I am kicking myself. Really hard. You see, I was in Telluride, Colorado, the old mining town - cum - deluxe ski resort in September and had totally forgotten that illustration master Bernie Fuchs painted views of the area and was the subject of a major exhibit in a gallery there a year or so before he died. I have a copy of the catalog and had I remembered to do so, I could have brought it along and correlated his Telluride scenes with what I was observing. This would have been interesting because artists necessarily have to be at least a little selective in what details they paint and also can invoke artistic license if deemed necessary.
For readers not familiar with Fuchs, here is his Washington Post obituary, here is a post by David Apatoff, a blogger who knew Fuchs personally and here is the Web site of the Telluride Gallery which held the exhibit and sells his works.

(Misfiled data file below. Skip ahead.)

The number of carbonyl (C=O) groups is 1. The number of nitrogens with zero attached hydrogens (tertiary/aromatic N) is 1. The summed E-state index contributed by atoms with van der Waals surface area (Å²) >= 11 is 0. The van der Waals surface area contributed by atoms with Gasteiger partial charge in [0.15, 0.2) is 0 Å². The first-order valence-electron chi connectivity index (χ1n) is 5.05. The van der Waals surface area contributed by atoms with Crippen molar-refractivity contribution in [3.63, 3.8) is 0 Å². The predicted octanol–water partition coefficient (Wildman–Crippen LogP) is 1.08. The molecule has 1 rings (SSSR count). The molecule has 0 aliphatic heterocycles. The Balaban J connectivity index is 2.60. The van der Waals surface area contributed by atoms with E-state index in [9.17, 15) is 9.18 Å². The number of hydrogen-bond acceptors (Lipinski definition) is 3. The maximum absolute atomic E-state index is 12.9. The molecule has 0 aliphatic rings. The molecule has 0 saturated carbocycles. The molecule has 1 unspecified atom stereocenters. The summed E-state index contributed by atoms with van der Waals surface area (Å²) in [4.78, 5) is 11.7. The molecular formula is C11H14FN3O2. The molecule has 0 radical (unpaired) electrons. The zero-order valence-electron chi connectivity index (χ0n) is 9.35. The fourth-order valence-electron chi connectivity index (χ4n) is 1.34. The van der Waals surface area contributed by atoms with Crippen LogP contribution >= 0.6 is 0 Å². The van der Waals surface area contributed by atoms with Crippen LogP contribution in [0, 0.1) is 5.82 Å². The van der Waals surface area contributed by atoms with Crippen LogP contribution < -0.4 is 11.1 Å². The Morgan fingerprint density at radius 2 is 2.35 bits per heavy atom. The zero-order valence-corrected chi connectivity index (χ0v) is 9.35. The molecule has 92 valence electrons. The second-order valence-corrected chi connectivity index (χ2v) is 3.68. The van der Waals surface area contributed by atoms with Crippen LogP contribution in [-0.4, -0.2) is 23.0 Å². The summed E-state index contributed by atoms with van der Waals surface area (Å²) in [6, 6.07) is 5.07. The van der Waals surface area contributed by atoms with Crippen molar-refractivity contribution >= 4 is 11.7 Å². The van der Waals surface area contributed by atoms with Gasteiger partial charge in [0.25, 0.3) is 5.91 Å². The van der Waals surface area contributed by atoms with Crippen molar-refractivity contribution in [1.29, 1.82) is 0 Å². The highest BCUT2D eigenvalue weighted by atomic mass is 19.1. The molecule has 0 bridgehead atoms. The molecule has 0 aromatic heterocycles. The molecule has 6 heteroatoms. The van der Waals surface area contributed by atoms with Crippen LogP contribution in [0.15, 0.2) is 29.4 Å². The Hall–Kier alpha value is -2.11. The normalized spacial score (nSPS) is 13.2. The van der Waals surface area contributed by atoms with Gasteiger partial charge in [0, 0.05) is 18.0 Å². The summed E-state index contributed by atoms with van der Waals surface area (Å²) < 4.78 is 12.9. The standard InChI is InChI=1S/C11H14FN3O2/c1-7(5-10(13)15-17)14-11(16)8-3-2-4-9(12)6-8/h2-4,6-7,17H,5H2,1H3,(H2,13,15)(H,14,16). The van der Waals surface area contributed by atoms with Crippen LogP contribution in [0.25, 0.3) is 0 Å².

Since I didn't duplicate Fuchs' points of view, the best I can do here is pair two of his paintings with two of my photos that deal with the same subjects, but from different viewpoints. Also, he painted in winter whereas my photo showing mountains includes a dusting from an early storm that passed through two days earlier.
Fuchs placed himself a block or two farther east than from where I shot my photo. His painting has a telephoto lens perspective, so it's quite possible that he worked up the painting from a reference photograph.
My shot of the old (but recently restored) New Sheridan was taken from directly across the street whereas Fuchs seems to have selected the lane in the middle of Easy Colorado that is used as a zone for temporary parking for unloading while checking into the hotel.